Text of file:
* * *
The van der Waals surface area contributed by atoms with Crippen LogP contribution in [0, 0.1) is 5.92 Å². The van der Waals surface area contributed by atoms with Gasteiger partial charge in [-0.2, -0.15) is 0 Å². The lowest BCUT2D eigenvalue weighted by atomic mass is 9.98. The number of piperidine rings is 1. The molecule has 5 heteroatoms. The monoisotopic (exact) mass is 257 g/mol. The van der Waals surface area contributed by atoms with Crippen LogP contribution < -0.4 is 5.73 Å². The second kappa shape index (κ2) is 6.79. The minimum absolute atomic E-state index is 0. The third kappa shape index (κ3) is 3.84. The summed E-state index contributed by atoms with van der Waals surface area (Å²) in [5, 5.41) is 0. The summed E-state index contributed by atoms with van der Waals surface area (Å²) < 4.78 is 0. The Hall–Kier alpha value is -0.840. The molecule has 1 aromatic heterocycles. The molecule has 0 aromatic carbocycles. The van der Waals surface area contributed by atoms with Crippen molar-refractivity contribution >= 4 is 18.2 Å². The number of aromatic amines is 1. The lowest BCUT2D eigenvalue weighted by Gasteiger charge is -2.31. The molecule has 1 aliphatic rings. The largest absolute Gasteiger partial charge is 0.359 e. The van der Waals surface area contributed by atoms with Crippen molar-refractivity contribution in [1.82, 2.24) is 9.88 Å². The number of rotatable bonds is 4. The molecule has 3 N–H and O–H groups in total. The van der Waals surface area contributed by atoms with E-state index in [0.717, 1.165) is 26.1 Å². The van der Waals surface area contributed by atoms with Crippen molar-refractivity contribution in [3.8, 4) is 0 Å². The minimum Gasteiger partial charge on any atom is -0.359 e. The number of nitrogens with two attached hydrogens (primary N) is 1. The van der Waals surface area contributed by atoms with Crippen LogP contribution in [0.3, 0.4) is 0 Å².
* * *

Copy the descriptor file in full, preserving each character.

The van der Waals surface area contributed by atoms with Crippen LogP contribution in [0, 0.1) is 5.92 Å². The van der Waals surface area contributed by atoms with Gasteiger partial charge in [-0.2, -0.15) is 0 Å². The lowest BCUT2D eigenvalue weighted by atomic mass is 9.98. The number of piperidine rings is 1. The molecule has 5 heteroatoms. The monoisotopic (exact) mass is 257 g/mol. The van der Waals surface area contributed by atoms with Crippen LogP contribution < -0.4 is 5.73 Å². The second kappa shape index (κ2) is 6.79. The minimum absolute atomic E-state index is 0. The third kappa shape index (κ3) is 3.84. The summed E-state index contributed by atoms with van der Waals surface area (Å²) in [5, 5.41) is 0. The summed E-state index contributed by atoms with van der Waals surface area (Å²) < 4.78 is 0. The Hall–Kier alpha value is -0.840. The molecule has 1 aromatic heterocycles. The molecule has 0 aromatic carbocycles. The van der Waals surface area contributed by atoms with Crippen molar-refractivity contribution >= 4 is 18.2 Å². The number of aromatic amines is 1. The lowest BCUT2D eigenvalue weighted by Gasteiger charge is -2.31. The molecule has 1 aliphatic rings. The largest absolute Gasteiger partial charge is 0.359 e. The van der Waals surface area contributed by atoms with Crippen molar-refractivity contribution in [1.82, 2.24) is 9.88 Å². The number of rotatable bonds is 4. The molecule has 3 N–H and O–H groups in total. The van der Waals surface area contributed by atoms with E-state index in [0.717, 1.165) is 26.1 Å². The van der Waals surface area contributed by atoms with Crippen molar-refractivity contribution in [3.8, 4) is 0 Å². The minimum Gasteiger partial charge on any atom is -0.359 e. The number of nitrogens with two attached hydrogens (primary N) is 1. The van der Waals surface area contributed by atoms with Crippen LogP contribution in [0.3, 0.4) is 0 Å².